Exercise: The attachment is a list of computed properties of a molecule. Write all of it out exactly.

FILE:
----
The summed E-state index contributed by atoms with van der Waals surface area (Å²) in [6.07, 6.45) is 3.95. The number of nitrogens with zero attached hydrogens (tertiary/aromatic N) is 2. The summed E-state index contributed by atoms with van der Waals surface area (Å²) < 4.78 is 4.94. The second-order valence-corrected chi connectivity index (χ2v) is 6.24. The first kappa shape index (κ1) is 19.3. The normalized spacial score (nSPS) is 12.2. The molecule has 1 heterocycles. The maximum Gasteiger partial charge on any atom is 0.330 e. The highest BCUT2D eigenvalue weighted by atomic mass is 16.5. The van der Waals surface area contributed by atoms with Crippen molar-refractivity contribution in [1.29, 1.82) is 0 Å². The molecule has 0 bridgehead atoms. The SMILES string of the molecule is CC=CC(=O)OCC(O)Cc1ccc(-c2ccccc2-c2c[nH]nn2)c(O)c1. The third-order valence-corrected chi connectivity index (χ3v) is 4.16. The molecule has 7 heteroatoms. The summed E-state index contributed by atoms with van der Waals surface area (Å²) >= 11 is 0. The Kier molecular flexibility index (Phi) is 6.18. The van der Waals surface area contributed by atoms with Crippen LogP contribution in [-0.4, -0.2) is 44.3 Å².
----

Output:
The summed E-state index contributed by atoms with van der Waals surface area (Å²) in [6.07, 6.45) is 3.95. The number of nitrogens with zero attached hydrogens (tertiary/aromatic N) is 2. The summed E-state index contributed by atoms with van der Waals surface area (Å²) < 4.78 is 4.94. The second-order valence-corrected chi connectivity index (χ2v) is 6.24. The first kappa shape index (κ1) is 19.3. The normalized spacial score (nSPS) is 12.2. The molecule has 1 heterocycles. The maximum Gasteiger partial charge on any atom is 0.330 e. The highest BCUT2D eigenvalue weighted by atomic mass is 16.5. The van der Waals surface area contributed by atoms with Crippen molar-refractivity contribution in [1.29, 1.82) is 0 Å². The molecule has 0 bridgehead atoms. The SMILES string of the molecule is CC=CC(=O)OCC(O)Cc1ccc(-c2ccccc2-c2c[nH]nn2)c(O)c1. The third-order valence-corrected chi connectivity index (χ3v) is 4.16. The molecule has 7 heteroatoms. The summed E-state index contributed by atoms with van der Waals surface area (Å²) >= 11 is 0. The Kier molecular flexibility index (Phi) is 6.18. The van der Waals surface area contributed by atoms with Crippen LogP contribution in [-0.4, -0.2) is 44.3 Å².